Well, this just in. Former Miami Mayor Xavier Suarez won the District 7 race, with 53 percent of the vote.
But only 214 people more voted for him on Election Day. As expected, Suarez led the absentee ballot race by a whopping 1,200 votes. Hmmmm...Former State Rep. Julio Robaina, who led by a nose in early voting and took 47 percent with less than a third of the campaign money, lost to Miguel Diaz de la Portilla substantially in absentee ballots. That campaign was led by Alex Diaz de la Portilla, who told Ladra that he was supporting Suarez, but not working for him. Same difference, no?
"That again did it to us, the ABs," Robaina said in a quick telephone interview a few minutes ago. "But he won. Maybe the other Julio Robaina (former Hialeah mayor running for the county mayor's seat) have worked against us with the Anglos. But he did a good campaign and his son helped him a lot.
"I'm disappointed, but I'm happy the voters have their result and know who their commissioner is," he said, in a decidedly upbeat tone. "I already texted Commissioner Suarez, wishing him lots of luck battling the budget ."
Now I know lots of people who might raise an eyebrow at a high number of absentee ballots collected by a former elected whose last seat was overturned after widespread ballot tampering and election fraud was found. Suarez was never charged criminally, as was Humbertico Hernandez, but I remember well that when I was hitting the streets in Hialeah and Westchester asking people there why they had voted in the city of Miami, many said it was to vote for Suarez.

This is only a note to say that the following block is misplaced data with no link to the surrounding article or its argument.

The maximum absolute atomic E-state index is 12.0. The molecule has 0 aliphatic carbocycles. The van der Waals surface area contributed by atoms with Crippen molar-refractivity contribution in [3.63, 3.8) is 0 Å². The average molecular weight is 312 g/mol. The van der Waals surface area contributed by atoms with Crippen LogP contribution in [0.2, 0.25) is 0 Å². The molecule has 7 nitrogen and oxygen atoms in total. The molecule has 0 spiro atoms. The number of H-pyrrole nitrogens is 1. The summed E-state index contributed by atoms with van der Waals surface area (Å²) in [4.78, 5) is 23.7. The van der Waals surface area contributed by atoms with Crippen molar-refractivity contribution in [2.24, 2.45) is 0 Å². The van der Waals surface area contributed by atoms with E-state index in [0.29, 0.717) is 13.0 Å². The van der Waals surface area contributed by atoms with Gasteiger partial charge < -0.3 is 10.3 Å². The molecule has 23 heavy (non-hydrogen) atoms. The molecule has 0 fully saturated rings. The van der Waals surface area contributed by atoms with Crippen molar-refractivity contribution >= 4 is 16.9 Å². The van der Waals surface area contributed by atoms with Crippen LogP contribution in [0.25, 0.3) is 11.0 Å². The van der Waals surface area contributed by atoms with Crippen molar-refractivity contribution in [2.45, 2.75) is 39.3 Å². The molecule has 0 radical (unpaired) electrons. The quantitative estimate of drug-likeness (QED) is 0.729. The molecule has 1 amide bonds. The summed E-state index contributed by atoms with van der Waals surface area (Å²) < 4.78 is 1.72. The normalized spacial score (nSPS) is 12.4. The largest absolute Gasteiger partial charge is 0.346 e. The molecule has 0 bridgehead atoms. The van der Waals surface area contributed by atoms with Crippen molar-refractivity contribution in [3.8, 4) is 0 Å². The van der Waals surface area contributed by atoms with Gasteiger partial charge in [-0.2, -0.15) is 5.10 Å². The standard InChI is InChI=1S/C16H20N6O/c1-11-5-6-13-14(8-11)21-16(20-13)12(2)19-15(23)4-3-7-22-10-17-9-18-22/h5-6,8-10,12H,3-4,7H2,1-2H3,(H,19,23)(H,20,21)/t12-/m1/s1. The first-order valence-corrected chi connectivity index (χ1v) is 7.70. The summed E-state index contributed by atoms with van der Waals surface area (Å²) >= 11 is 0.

Ladra had asked Suarez at a debate in Coconut Grove earlier this month who was doing his AB campaign. He did not answer, not even to say that he wouldn't give away strategy. He just ran away from me. As fast as he could. "We'll talk after the election," he said, repeatedly. I called already. The phone was busy, busy, busy, though eventually I left a message. Ladra will likely come way after other media outlets and the dozens of special interest investors, er, I mean supporters, who poured into his campaign, which was at $250,000 when he last reported and will probably near or top $300,000 when all is said and done. And some of that went into the AB campaign. Trust me. Could have been Diaz de la Portilla or just one of his favorite lieutenants. Or it could have been Hernandez, whose public adjustment firm did contribute to Xavier's campaign. Or it could have been any number of AB machine operators who are hereby put on notice: Ladra is on to you.
And being only a fairly intelligent watchdog, she surely isn't the only one.